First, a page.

Editorial Writers Say Students Deserve Tested Teachers
Ohanian Comment: Maybe editorial writers don't read the news. Maybe these pontificators don't know about all the teacher exams ETS scored incorrectly, thereby keeping qualified people out of the profession.
While the federal No Child Left Behind Act has its critics, one of the many good things that may come from the sweeping legislation is the reimplementation of teacher testing in Alabama.
For 23 years, a lawsuit alleging that state competency tests for teachers discriminated against blacks has essentially banned teacher testing in the state. Last week the State Board of Education signed a new agreement in the lawsuit that would allow the state to reinstitute testing.
The plan now goes before the trustees of Alabama State University. ASU and a group of black teachers were the plaintiffs in the 1981 lawsuit.
All Alabamians who believe that teachers should be tested on the subject matter they are expected to teach before they are allowed in the classroom should hope the ASU board does not stand in the way.
The state reached an agreement with the plaintiffs in 2000 to begin to administer basic skills tests to prospective teachers, but subject-specific tests were still prohibited.
But the federal No Child Left Behind Act changed the equation in 2001 when it imposed requirements for teachers of core subjects such as math, science, history and language to be "highly qualified" in the areas they teach. To gain that status, a teacher must either hold a specific degree in the subject or pass a test to demonstrate they know the subject.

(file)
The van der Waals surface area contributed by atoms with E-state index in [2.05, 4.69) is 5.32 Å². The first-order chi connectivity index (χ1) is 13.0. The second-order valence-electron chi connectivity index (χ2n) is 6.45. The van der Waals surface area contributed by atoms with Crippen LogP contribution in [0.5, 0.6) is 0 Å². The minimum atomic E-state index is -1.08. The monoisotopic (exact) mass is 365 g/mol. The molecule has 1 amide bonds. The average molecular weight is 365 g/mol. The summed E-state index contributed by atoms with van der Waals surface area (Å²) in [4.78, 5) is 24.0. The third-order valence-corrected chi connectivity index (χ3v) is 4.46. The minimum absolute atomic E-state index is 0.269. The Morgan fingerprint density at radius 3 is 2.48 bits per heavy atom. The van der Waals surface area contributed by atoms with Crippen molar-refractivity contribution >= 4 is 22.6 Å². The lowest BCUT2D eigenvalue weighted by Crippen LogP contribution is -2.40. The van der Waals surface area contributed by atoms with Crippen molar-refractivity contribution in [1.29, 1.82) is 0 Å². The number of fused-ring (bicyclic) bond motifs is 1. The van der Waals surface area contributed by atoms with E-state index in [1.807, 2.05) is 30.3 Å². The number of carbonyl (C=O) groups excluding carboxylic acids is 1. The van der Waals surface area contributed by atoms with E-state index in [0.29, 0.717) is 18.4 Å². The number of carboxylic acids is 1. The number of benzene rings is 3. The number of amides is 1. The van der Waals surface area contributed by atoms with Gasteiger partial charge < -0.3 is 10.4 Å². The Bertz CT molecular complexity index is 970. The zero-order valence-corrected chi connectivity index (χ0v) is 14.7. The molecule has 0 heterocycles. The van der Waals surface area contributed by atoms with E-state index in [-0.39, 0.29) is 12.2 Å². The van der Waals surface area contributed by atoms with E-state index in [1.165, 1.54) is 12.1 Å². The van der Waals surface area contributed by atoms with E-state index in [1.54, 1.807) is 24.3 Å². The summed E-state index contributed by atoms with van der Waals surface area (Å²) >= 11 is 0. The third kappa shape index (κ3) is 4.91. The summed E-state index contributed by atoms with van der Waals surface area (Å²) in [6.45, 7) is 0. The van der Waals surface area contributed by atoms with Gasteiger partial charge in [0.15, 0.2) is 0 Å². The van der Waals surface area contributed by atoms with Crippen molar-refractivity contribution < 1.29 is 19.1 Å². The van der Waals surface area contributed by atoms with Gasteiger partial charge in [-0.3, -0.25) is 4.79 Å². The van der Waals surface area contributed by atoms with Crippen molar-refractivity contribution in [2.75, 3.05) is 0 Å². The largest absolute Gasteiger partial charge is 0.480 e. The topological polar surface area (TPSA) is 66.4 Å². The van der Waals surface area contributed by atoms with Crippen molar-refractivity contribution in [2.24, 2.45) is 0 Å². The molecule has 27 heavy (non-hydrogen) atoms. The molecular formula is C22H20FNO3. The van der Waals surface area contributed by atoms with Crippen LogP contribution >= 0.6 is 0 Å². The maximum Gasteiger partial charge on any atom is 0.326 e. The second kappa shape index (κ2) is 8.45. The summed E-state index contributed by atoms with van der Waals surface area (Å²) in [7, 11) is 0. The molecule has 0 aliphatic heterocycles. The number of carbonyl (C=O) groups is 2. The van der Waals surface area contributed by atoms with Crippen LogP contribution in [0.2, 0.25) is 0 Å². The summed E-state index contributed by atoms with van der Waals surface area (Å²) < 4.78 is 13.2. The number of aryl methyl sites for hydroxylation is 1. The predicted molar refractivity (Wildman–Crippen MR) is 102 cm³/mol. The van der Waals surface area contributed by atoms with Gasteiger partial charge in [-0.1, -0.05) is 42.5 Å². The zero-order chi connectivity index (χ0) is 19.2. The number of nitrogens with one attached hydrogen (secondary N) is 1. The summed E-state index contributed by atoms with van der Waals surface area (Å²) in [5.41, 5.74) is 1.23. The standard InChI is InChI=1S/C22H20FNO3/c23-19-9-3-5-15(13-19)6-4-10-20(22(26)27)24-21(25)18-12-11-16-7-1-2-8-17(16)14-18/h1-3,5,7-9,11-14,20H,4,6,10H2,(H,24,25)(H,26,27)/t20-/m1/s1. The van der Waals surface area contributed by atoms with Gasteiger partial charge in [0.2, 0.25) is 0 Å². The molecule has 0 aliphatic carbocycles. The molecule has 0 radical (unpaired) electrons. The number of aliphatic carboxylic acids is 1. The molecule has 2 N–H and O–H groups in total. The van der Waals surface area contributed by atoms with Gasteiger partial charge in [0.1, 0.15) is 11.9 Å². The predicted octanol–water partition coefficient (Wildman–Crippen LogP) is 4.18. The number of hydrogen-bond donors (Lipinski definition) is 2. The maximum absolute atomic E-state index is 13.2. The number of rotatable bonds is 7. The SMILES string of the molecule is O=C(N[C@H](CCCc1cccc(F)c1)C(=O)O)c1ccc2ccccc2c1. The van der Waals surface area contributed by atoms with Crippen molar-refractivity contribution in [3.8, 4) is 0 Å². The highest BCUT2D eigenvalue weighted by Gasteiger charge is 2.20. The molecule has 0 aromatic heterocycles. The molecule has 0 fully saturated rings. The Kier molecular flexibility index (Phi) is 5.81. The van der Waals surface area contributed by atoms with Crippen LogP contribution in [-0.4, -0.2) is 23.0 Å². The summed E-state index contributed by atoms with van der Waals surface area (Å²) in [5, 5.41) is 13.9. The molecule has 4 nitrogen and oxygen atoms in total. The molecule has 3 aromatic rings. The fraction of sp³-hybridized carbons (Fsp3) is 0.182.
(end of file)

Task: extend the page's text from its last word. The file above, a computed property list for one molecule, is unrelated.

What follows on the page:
With the state prohibited from imposing a test, thousands of classroom teachers faced the prospect of being labeled as not highly qualified.
If the agreement receives approval, it would allow the state to contract with the Education Testing Service to use its well-accepted Praxis II exam both to establish highly qualified status for existing teachers and to administer to prospective teachers in public schools.
Under the proposed agreement, new teachers and those transferring to public schools from private schools and from states without a teacher test would be tested.
State school Superintendent Joe Morton said of the agreement: "We're not there yet. We'll have to wait for ASU to act and the judge to approve it all, but I think we're close to a historic moment on the road to improving all our schools."
If approved, new tests might be implemented by late 2005 or early 2006.
The tests are crucial to establishing confidence in the state's teaching corps among parents and the public. Just knowing that the state was prohibited from testing its teachers probably made many people assume there were large numbers of unqualified teachers in classrooms.
At least 38 states already test their teachers to ensure they know the subjects they are expected to teach. We hope ASU trustees will help to give public school students in Alabama that same protection.
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